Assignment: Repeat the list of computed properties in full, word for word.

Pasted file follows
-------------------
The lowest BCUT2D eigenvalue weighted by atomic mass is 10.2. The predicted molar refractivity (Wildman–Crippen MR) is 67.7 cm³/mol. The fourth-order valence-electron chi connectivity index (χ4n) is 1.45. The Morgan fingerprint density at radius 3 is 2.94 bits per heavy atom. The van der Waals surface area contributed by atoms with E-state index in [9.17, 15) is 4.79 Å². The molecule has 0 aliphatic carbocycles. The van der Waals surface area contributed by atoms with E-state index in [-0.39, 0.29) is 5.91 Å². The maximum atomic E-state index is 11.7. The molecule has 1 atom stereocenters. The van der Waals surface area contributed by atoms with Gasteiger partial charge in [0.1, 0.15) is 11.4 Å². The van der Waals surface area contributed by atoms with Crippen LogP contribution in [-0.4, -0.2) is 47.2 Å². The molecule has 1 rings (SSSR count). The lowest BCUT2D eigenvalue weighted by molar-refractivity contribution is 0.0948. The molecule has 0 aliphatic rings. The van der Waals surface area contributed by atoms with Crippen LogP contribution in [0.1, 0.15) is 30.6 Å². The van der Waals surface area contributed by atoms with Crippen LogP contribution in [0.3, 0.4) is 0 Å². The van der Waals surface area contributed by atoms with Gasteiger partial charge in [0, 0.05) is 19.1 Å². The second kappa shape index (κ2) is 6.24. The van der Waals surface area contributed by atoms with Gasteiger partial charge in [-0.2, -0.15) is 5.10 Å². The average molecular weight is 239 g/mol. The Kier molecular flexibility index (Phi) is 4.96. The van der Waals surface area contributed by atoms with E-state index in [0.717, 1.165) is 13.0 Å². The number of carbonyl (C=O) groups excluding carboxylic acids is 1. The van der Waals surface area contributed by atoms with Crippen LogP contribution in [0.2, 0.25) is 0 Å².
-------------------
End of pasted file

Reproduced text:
The lowest BCUT2D eigenvalue weighted by atomic mass is 10.2. The predicted molar refractivity (Wildman–Crippen MR) is 67.7 cm³/mol. The fourth-order valence-electron chi connectivity index (χ4n) is 1.45. The Morgan fingerprint density at radius 3 is 2.94 bits per heavy atom. The van der Waals surface area contributed by atoms with E-state index in [9.17, 15) is 4.79 Å². The molecule has 0 aliphatic carbocycles. The van der Waals surface area contributed by atoms with E-state index in [-0.39, 0.29) is 5.91 Å². The maximum atomic E-state index is 11.7. The molecule has 1 atom stereocenters. The van der Waals surface area contributed by atoms with Gasteiger partial charge in [0.1, 0.15) is 11.4 Å². The van der Waals surface area contributed by atoms with Crippen LogP contribution in [-0.4, -0.2) is 47.2 Å². The molecule has 1 rings (SSSR count). The lowest BCUT2D eigenvalue weighted by molar-refractivity contribution is 0.0948. The molecule has 0 aliphatic rings. The van der Waals surface area contributed by atoms with Crippen LogP contribution in [0.1, 0.15) is 30.6 Å². The van der Waals surface area contributed by atoms with Crippen LogP contribution in [0.3, 0.4) is 0 Å². The van der Waals surface area contributed by atoms with Gasteiger partial charge in [0, 0.05) is 19.1 Å². The second kappa shape index (κ2) is 6.24. The van der Waals surface area contributed by atoms with Gasteiger partial charge in [-0.2, -0.15) is 5.10 Å². The average molecular weight is 239 g/mol. The Kier molecular flexibility index (Phi) is 4.96. The van der Waals surface area contributed by atoms with E-state index in [0.717, 1.165) is 13.0 Å². The number of carbonyl (C=O) groups excluding carboxylic acids is 1. The van der Waals surface area contributed by atoms with Crippen LogP contribution in [0.2, 0.25) is 0 Å².